Medical studies have suggested there are several patterns related to the long-term migraine prognosis. Age appears to be a factor in migraine frequency, since some people have fewer migraines as they get older. When people who formerly suffered from frequent migraines become free of symptoms for a long period of time, they are said to be in clinical remission. In other cases, people who used to suffer from migraines continue to get headaches, but report that the symptoms they experience are less and less characteristic of migraines and more in line with tension headaches. Those patients are classified as being in partial clinical remission.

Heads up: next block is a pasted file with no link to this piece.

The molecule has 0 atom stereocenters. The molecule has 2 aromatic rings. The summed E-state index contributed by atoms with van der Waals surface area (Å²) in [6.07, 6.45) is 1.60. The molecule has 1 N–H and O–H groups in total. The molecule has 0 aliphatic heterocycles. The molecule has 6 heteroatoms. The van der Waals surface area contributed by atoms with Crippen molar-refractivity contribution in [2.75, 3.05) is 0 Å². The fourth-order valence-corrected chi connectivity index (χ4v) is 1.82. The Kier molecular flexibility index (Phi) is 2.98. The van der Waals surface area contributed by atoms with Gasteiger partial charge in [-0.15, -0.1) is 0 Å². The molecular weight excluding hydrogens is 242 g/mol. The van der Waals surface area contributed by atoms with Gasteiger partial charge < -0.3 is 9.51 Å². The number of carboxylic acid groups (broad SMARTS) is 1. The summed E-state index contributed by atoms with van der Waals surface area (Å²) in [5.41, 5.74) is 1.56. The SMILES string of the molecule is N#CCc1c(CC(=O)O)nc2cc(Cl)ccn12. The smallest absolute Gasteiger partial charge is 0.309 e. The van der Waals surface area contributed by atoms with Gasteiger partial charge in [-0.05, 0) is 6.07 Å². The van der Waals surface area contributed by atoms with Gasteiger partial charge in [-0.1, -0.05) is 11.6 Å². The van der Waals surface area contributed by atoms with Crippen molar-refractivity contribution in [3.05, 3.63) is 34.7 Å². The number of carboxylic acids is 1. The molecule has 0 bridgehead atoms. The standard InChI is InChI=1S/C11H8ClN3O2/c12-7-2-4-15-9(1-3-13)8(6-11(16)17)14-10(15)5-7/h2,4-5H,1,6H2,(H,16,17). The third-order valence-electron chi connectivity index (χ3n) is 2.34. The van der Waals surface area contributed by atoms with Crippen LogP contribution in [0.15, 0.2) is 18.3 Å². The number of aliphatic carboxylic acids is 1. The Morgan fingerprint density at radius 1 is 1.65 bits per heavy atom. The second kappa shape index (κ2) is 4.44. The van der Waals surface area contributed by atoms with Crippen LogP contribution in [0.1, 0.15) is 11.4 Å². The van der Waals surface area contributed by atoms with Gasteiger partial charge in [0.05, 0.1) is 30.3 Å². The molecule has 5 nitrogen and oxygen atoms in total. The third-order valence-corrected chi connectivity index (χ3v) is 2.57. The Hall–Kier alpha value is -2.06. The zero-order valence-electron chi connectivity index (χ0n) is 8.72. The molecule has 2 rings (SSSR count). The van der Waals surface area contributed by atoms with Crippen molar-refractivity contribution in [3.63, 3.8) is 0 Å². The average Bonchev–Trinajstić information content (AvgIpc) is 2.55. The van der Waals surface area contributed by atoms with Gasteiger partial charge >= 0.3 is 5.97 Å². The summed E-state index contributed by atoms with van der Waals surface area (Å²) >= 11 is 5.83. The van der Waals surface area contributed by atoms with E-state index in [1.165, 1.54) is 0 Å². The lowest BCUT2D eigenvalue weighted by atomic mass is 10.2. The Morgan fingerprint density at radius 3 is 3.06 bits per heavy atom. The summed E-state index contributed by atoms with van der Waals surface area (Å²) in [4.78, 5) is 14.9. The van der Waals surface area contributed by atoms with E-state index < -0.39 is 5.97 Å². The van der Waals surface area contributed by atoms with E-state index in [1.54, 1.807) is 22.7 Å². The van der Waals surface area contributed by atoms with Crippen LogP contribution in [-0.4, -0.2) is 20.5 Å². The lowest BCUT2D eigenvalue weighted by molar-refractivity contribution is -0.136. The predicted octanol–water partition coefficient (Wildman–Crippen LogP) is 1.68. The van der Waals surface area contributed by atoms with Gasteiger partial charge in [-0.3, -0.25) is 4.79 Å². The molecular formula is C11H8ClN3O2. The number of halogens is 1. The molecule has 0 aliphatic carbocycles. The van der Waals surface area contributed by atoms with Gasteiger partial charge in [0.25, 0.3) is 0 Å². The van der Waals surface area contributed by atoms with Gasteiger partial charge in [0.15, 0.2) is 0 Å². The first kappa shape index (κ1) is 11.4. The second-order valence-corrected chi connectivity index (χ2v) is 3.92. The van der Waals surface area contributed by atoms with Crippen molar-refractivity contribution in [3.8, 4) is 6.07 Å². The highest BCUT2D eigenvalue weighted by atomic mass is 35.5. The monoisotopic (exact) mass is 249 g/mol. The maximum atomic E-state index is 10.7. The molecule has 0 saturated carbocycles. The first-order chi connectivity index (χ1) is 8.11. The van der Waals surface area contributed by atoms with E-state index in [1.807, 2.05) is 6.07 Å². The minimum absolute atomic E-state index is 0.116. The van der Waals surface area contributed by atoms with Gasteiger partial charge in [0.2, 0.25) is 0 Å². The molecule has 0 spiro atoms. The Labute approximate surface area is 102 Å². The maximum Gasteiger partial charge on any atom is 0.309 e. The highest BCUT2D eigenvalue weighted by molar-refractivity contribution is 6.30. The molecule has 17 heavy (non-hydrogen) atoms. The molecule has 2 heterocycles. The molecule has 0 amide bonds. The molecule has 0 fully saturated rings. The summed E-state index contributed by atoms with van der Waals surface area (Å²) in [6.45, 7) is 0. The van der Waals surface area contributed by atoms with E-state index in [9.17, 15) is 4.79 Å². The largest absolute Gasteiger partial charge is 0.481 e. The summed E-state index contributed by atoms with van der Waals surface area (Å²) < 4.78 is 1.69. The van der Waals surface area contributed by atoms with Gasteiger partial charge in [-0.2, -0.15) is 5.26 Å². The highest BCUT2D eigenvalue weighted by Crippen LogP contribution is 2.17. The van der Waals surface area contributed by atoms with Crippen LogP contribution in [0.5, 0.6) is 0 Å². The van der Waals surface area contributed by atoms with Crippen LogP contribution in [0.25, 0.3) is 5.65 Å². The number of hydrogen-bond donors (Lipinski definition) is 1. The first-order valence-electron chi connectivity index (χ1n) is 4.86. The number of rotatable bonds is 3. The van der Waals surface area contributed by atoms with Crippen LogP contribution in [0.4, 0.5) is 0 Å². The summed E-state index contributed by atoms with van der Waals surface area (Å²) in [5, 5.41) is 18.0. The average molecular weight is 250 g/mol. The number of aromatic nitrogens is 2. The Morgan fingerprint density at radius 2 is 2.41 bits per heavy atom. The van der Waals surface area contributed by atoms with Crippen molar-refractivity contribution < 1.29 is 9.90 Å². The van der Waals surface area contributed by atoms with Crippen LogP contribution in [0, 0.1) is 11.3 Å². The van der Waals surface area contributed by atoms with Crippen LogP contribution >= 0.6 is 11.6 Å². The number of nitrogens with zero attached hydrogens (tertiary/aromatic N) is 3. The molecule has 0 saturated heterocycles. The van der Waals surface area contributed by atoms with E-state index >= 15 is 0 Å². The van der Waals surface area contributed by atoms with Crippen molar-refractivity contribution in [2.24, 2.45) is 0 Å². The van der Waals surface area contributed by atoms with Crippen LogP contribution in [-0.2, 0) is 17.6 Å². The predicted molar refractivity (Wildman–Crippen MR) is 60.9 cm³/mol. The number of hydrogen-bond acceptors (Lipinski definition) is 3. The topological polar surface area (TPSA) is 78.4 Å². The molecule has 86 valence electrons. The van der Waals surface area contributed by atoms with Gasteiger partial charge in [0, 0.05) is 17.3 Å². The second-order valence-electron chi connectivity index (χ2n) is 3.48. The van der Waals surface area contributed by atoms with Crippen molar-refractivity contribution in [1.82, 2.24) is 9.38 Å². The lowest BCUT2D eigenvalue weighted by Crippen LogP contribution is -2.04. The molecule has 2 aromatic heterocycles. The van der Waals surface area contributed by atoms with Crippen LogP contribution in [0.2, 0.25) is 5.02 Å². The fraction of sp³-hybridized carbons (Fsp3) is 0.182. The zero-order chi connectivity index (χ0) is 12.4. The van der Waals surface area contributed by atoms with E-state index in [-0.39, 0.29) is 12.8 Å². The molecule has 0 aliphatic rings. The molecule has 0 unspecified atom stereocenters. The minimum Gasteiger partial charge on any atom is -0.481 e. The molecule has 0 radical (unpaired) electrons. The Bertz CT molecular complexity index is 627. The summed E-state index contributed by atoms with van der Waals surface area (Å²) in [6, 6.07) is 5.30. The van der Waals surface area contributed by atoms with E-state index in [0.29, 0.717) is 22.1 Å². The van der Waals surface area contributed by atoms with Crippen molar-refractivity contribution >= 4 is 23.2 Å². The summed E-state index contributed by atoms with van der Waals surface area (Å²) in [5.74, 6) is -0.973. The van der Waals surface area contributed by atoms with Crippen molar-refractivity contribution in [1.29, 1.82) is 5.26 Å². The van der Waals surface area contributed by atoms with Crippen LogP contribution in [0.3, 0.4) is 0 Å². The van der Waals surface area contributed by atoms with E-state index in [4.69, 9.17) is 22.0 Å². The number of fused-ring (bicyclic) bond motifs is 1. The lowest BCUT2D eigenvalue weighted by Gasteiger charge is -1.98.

When people continually get migraines across the course of many years and do not report major changes in severity or frequency, those people are classified as having persistent migraines. Finally, some people notice that their migraines get more and more severe as time goes on, causing them to feel increasingly disabled and not capable of enjoying life as they once did. Those people are defined as falling under the progressive migraine prognosis.
Because of these four different prognosis types, it’s essential to keep track of how often your migraines occur and talk to your doctor if they begin to become more or less frequent over time. Many people who once suffered from extremely severe and frequent migraines are able to make the condition much more manageable by working with their physicians to implement treatment plans and avoiding known migraine triggers.